Thursday, January 3, 2013

Retail marketers: how to turn data into cash

Most retailer marketers are sitting on a mine of unused big data. This kicks off a series of how-to-guides for constructing agnostic strategies around big data for the purpose of improving conversion.
Big Data has saturated the news cycle in 2012. But what exactly is big data, who is using it and how can your brand apply it?

A. Set up fundamentals to track as the shopper checks out

Step 1. Store these, upon checkout

Store the total transaction amount within the shopper’s cookie. If possible do a real-time lookup to your analytics package to call the average order value for the last 14 days, store this in the shopper’s cookie as a separate variable.  

Step 2. Distance to AOV

Run an equation to calculate the margin of difference between the shopper’s total transaction value and the 14 day AOV. Store the outcome in the cookie as well. 

Step 3. Define buckets for different budgets

Are there three common total transaction values which your shoppers cluster around? Perhaps a Low, Mid, High? The quantity of budget buckets you define will vary on the nature of your product offerings and their price points. 
For example if your AOV is $80 perhaps setup three buckets such as:
  • DistanceToAOV = "Ontarget" // if shopper’s total transaction is between $65-95.
  • DistanceToAOV = "BelowAOV" //  if shopper’s total transaction is less than $65.
  • DistanceToAOV =  "AboveAOV" //  if shopper’s total transaction is above $95.
Early on, keep it simple, you can always add more buckets later to segment further.

B. Target the shopper with relevant experiences during future visits

Step 4. Track category affinity

Using a propensity score, identify which product category a unique visitor is interested in.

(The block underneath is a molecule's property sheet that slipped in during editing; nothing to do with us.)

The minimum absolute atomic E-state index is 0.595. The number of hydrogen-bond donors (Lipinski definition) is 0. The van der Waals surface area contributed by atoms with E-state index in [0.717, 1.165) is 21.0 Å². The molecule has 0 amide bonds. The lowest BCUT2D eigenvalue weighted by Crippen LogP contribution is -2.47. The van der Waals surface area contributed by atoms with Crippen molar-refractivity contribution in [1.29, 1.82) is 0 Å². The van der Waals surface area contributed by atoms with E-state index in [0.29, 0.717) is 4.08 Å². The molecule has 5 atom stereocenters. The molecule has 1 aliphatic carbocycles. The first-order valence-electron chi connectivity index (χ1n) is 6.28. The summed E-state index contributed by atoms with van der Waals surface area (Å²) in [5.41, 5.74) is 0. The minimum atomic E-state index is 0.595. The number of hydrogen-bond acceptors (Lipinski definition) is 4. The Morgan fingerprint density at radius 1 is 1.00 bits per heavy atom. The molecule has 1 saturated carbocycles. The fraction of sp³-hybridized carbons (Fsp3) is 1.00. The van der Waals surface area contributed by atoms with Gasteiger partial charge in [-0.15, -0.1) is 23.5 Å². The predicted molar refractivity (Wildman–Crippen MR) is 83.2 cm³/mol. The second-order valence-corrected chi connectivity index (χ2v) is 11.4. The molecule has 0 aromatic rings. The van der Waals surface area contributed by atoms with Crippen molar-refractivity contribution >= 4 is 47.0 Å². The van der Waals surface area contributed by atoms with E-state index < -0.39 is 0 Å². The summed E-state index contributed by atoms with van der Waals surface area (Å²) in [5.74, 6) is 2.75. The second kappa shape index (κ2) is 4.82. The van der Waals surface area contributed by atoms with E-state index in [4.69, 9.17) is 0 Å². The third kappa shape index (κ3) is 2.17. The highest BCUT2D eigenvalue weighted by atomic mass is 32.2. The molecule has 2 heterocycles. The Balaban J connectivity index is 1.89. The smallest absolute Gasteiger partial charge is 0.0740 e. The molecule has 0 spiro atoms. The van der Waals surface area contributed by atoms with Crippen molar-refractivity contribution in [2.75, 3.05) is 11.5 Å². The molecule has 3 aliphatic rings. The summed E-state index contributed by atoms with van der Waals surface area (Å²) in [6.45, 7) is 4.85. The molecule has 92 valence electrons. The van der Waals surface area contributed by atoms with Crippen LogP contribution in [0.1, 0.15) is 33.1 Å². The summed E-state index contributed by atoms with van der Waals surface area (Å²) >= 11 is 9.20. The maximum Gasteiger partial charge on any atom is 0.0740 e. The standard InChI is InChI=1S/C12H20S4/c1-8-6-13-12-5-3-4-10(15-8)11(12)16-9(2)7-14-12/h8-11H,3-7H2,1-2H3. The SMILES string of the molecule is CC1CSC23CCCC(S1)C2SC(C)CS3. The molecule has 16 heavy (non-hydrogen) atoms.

Perhaps the simplest propensity setup should merely total which category the visitor generates the greatest amount of page views. Last category viewed is also a worthwhile approch to begin with, ie: Handbags. 

Step 5. Display relevant merchandize, within shopper’s budget

Combining what is being tracked between step three and four, on the homepage you could promote (inject) relevant merchandize from the category of greatest interest. 
Based on the DistanceToAOV variable, promote merchandize on the higher/lower end of the pricing spectrum, whichever is appropriate to the unique visitor. 
With tools like Monetate or Adobe’s Test and Target, if you were Kate Spade’s ecommerce manager, you could predefine creative for each bucket, ie a handbag on sale, a moderately priced handbag, and a premium handbag. 
Based on the setup described above, the visitor would be targeted with handbags reflective of their spending history.
The outline above is simply a starting point to inspire creativity. Please elaborate on it. I’ve intentionally painted with broad strokes to maintain a vendor agnostic prescription.  
Yes! There are an indefinite amount of profiles and methods to target visitors with This is not 100% fool-proof.  I would recommend you work with a landing page optimization consultant to transcribe the above concept into a suitable solution for your business.
The biggest takeaways are:
  • Relevancy lifts conversion rates. 
  • Retail marketers have a gold mine of unstructured big data, use it.
In the continuation of this series I will discuss how to drive social influence and audience modeling by big data for the purpose of generating conversions.


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